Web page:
Do you remember the ‘class clown’ in the school? He could make everyone crack up at the most inopportune times. He was a trial to his teachers, an embarrassment to his parents, and an utter delight to every child who wanted to escape the boredom of school. Teachers probably wonder if the Board of Education assigns at least one clown to every class to make sure they earn every dollar of their salaries. These skilled little disrupters are usually boys. Often they have reading or other academic problems. They may be small in stature, although not always, and they’ll do anything for a laugh. Their parents and teachers may not recognise that behind the boisterous behaviour is often the pain of inferiority.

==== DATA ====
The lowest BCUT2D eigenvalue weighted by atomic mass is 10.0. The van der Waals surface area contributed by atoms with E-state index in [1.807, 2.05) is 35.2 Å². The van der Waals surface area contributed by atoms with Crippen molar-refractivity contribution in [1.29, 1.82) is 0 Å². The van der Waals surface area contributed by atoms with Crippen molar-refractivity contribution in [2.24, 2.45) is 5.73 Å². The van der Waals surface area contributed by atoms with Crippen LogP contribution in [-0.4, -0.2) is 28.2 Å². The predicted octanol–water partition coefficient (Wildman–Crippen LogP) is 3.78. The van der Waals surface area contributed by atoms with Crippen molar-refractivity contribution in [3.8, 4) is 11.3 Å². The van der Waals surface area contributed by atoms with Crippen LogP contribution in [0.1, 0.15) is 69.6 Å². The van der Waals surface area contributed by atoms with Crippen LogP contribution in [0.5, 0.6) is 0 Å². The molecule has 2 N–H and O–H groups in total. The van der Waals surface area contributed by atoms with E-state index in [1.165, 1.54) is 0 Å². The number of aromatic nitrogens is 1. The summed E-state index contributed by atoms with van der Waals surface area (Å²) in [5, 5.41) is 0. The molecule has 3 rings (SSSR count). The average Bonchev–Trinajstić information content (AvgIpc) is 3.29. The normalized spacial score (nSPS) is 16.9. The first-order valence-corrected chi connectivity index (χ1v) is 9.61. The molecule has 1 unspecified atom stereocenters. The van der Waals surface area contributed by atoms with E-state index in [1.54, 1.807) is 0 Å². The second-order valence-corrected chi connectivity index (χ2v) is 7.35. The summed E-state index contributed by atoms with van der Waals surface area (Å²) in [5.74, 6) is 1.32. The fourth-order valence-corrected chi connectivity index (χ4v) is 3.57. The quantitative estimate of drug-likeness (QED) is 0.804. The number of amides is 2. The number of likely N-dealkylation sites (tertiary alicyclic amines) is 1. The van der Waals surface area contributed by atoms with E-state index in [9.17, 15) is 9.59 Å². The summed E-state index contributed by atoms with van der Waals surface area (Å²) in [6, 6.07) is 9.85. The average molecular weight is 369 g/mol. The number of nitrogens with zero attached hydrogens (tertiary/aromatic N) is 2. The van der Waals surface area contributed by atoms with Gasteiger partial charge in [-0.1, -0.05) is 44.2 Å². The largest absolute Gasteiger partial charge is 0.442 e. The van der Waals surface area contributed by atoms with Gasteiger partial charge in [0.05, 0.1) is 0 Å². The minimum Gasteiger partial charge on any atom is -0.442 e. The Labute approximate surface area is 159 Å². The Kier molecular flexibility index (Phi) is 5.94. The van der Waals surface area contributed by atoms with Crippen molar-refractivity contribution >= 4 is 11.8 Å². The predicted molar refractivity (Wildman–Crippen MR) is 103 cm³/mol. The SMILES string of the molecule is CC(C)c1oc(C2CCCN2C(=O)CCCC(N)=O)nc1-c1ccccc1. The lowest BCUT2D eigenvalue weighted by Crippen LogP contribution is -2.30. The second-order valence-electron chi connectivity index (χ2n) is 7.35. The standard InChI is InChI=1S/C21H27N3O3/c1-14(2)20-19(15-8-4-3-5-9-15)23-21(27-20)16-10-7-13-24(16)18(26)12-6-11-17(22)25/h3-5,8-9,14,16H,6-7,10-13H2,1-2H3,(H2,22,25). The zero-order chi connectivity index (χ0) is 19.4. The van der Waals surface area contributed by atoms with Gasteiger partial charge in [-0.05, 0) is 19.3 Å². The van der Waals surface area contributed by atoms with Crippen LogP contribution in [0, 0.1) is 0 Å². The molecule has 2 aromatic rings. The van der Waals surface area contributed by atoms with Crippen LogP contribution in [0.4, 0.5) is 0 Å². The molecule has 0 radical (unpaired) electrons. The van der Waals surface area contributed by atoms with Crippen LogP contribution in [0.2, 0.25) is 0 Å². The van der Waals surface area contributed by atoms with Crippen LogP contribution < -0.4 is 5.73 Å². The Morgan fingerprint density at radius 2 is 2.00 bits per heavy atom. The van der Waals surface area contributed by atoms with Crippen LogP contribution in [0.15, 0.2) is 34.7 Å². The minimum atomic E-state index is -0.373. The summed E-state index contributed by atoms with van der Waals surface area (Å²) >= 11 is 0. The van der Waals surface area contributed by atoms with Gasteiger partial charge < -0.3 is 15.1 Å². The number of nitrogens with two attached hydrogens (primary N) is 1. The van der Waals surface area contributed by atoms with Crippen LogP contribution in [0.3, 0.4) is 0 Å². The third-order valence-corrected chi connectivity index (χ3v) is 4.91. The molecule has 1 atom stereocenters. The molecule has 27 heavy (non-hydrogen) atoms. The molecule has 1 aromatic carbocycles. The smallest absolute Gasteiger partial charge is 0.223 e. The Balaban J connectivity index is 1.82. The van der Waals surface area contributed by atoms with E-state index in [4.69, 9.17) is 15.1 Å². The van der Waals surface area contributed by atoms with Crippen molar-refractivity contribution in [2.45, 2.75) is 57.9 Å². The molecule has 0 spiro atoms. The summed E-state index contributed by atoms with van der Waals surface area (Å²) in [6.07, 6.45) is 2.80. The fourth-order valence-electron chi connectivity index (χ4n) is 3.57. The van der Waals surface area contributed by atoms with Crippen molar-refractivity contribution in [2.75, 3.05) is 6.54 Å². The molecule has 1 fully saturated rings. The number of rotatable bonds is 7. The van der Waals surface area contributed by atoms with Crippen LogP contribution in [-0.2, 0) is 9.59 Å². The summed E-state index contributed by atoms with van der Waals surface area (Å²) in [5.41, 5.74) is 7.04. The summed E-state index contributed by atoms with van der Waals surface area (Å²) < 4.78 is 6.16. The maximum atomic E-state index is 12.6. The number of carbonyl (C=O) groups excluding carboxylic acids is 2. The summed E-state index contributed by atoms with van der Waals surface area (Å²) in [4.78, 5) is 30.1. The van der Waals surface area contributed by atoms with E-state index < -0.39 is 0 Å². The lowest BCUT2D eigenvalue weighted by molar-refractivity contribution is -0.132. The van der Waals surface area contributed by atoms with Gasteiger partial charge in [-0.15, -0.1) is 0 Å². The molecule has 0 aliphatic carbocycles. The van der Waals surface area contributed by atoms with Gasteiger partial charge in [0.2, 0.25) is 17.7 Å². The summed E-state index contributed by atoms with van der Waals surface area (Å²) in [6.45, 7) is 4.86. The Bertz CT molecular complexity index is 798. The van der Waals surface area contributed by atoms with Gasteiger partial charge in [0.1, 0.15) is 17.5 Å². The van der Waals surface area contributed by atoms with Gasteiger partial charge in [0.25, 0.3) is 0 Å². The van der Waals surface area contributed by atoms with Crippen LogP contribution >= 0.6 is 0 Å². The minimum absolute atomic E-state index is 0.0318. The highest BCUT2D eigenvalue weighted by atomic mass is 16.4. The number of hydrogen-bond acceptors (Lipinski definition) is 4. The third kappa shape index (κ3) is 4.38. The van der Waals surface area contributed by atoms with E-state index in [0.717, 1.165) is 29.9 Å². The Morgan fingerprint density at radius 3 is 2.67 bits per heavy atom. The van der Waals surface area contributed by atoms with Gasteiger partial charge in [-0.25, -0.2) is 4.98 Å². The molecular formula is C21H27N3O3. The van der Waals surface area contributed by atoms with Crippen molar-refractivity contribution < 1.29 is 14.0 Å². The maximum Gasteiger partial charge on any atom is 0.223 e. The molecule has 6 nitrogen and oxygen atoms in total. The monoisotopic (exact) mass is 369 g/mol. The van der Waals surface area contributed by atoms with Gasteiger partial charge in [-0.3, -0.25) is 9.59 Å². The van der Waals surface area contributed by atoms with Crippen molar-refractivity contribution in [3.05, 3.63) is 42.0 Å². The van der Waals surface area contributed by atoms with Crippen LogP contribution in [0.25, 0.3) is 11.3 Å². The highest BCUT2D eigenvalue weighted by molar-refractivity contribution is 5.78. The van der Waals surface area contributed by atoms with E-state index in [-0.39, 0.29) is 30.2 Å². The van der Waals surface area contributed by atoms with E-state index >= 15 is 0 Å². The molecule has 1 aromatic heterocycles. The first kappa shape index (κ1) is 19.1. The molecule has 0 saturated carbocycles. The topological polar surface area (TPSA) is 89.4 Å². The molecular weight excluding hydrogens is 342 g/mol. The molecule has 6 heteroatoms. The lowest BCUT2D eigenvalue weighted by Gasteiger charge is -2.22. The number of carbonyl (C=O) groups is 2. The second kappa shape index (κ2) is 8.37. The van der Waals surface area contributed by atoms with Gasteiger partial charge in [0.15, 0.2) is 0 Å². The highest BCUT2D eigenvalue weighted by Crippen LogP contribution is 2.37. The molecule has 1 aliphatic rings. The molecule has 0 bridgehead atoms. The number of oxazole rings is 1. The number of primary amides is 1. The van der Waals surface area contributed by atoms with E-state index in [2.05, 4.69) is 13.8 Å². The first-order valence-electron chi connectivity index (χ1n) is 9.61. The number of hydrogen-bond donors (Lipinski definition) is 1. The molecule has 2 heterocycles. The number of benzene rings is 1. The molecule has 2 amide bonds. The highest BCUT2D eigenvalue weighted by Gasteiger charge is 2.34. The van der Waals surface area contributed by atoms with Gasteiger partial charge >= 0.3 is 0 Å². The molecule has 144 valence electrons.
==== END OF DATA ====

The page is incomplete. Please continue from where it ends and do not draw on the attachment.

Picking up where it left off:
You see, humour is a classic response to feelings of low self-esteem. That’s why within many successful comedians is the memory of a hurting child. Jonathan Winters’ parents were divorced when he was seven, and he used to cry when he was alone because other children teased him about not having a father. Joan Rivers frequently joked about her unattractiveness as a girl. She said she was such a ‘dog’, her father had to throw a bone down the aisle to get her married. These famous comedians got their training during childhood, using humour as a defence.
That’s also the inspiration for the class clown. By making an enormous joke out of everything, they often conceal the self-doubt that churns inside them. Understanding that should help you meet their needs and manage them more effectively. ‘Give to Your servant an understanding heart’ is a prayer every parent and teacher should pray.